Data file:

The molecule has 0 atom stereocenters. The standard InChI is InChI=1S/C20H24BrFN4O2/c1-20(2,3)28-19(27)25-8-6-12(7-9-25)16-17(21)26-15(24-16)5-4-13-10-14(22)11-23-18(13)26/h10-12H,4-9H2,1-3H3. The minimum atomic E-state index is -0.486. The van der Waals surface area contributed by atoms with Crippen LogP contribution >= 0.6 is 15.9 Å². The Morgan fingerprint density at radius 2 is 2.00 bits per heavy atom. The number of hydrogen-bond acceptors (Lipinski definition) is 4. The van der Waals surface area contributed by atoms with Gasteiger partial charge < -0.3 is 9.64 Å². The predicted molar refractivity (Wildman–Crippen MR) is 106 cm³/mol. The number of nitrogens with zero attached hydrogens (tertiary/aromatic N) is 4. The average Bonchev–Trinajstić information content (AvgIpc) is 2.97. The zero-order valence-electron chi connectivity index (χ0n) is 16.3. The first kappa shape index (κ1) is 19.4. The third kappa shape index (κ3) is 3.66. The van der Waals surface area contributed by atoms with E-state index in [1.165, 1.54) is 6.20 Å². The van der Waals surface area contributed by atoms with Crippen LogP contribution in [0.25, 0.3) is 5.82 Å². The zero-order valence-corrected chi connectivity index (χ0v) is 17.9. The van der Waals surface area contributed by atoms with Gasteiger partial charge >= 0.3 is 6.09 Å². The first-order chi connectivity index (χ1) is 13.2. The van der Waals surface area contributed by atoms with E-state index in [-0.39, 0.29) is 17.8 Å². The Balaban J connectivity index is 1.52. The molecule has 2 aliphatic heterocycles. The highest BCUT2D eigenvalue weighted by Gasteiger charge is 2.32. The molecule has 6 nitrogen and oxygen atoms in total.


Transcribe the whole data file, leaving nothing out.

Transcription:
The molecule has 0 atom stereocenters. The standard InChI is InChI=1S/C20H24BrFN4O2/c1-20(2,3)28-19(27)25-8-6-12(7-9-25)16-17(21)26-15(24-16)5-4-13-10-14(22)11-23-18(13)26/h10-12H,4-9H2,1-3H3. The minimum atomic E-state index is -0.486. The van der Waals surface area contributed by atoms with Crippen LogP contribution >= 0.6 is 15.9 Å². The Morgan fingerprint density at radius 2 is 2.00 bits per heavy atom. The number of hydrogen-bond acceptors (Lipinski definition) is 4. The van der Waals surface area contributed by atoms with Gasteiger partial charge < -0.3 is 9.64 Å². The predicted molar refractivity (Wildman–Crippen MR) is 106 cm³/mol. The number of nitrogens with zero attached hydrogens (tertiary/aromatic N) is 4. The average Bonchev–Trinajstić information content (AvgIpc) is 2.97. The zero-order valence-electron chi connectivity index (χ0n) is 16.3. The first kappa shape index (κ1) is 19.4. The third kappa shape index (κ3) is 3.66. The van der Waals surface area contributed by atoms with E-state index in [1.165, 1.54) is 6.20 Å². The van der Waals surface area contributed by atoms with Crippen LogP contribution in [0.25, 0.3) is 5.82 Å². The zero-order valence-corrected chi connectivity index (χ0v) is 17.9. The van der Waals surface area contributed by atoms with Gasteiger partial charge >= 0.3 is 6.09 Å². The first-order chi connectivity index (χ1) is 13.2. The van der Waals surface area contributed by atoms with E-state index in [-0.39, 0.29) is 17.8 Å². The Balaban J connectivity index is 1.52. The molecule has 2 aliphatic heterocycles. The highest BCUT2D eigenvalue weighted by Gasteiger charge is 2.32. The molecule has 6 nitrogen and oxygen atoms in total.